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BethE
Returning Member

Capital Gains Tax

We live in Texas and just sold our home. We had a profit of $77,000. We put $27,000 down on a fifth wheel, which is our new "home". Will we have to pay capital gains tax on the whole $77K or on what's left after the $27K down payment?

5 Replies
xmasbaby0
Level 15

Capital Gains Tax

The down payment on your new home is irrelevant.

 

SALE OF HOUSE

 

If your gain was more than  $250,000 filing Single, or more than $500,000 filing Married Filing Jointly the sale must be reported on your tax return.  Whether you re-invested the gain in to another house is irrelevant.  If you  have a Form 1099-S go to Federal>Wages and Income>Less Common Income>Sale of Home (gain or loss)

If you owned and lived in the home as your primary residence for at least 2 of the last 5 years on the date of the sale, you do not have to report the home sale if the gain is less than $250K filing Single, or less than $500K filing Married Filing Jointly (and you both owned and lived in the home for at least 2 years).

  • If you are using online TT, you need Premier or Self-Employed software to report the 1099-S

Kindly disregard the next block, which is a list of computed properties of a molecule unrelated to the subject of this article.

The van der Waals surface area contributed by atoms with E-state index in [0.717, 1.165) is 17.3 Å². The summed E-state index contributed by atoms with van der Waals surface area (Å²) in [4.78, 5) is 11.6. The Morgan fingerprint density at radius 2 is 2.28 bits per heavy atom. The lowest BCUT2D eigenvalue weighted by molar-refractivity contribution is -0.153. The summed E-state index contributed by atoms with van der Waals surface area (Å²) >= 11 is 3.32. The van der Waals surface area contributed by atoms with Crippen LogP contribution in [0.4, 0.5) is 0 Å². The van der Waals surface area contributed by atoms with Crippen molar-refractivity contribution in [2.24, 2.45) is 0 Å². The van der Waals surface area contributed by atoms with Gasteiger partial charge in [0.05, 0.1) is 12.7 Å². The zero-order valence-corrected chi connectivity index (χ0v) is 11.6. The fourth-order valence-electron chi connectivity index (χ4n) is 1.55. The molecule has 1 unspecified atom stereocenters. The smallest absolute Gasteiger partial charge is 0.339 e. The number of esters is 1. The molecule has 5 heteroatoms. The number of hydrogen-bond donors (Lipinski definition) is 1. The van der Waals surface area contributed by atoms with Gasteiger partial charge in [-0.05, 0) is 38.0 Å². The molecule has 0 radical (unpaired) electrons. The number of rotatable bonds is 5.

**Disclaimer: Every effort has been made to offer the most correct information possible. The poster disclaims any legal responsibility for the accuracy of the information that is contained in this post.**
BethE
Returning Member

Capital Gains Tax

We didn't live in the house for two years. We had to sell it to move back to the Dallas area due to medical reasons. Will that affect what we have to pay?

Corrlich44
Employee Tax & Finance Expert

Capital Gains Tax

As a follow-up to the earlier comment, any funds paid in advance to reduce your overall payment during the home is called an investment. It will have nothing to do with the taxation of your previous home, especially if your combined net gain is under $500,000, if filing as Married Filing Joint and having lived in that home for at least 2 out of the last 5 years, which will exclude any amount you received from taxation.

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Corrlich44
Employee Tax & Finance Expert

Capital Gains Tax

There may be a partial deduction for the length of time to exclude some of it but it will also be impacted by the tax bracket you may fall in making it subject to 0%, 15% or 20%.

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conniem123
Employee Tax Expert

Capital Gains Tax

Hi BethE,  I understand you did not live in the home for two years.  Even so, you may be eligible for the gain exclusion based on a health related move.  The IRS Pub 523 goes into detail of the exceptions to the 2 year rule, particularly health related moves on page 6.

 

https://www.irs.gov/pub/irs-pdf/p523.pdf

 

I hope you find this helpful!

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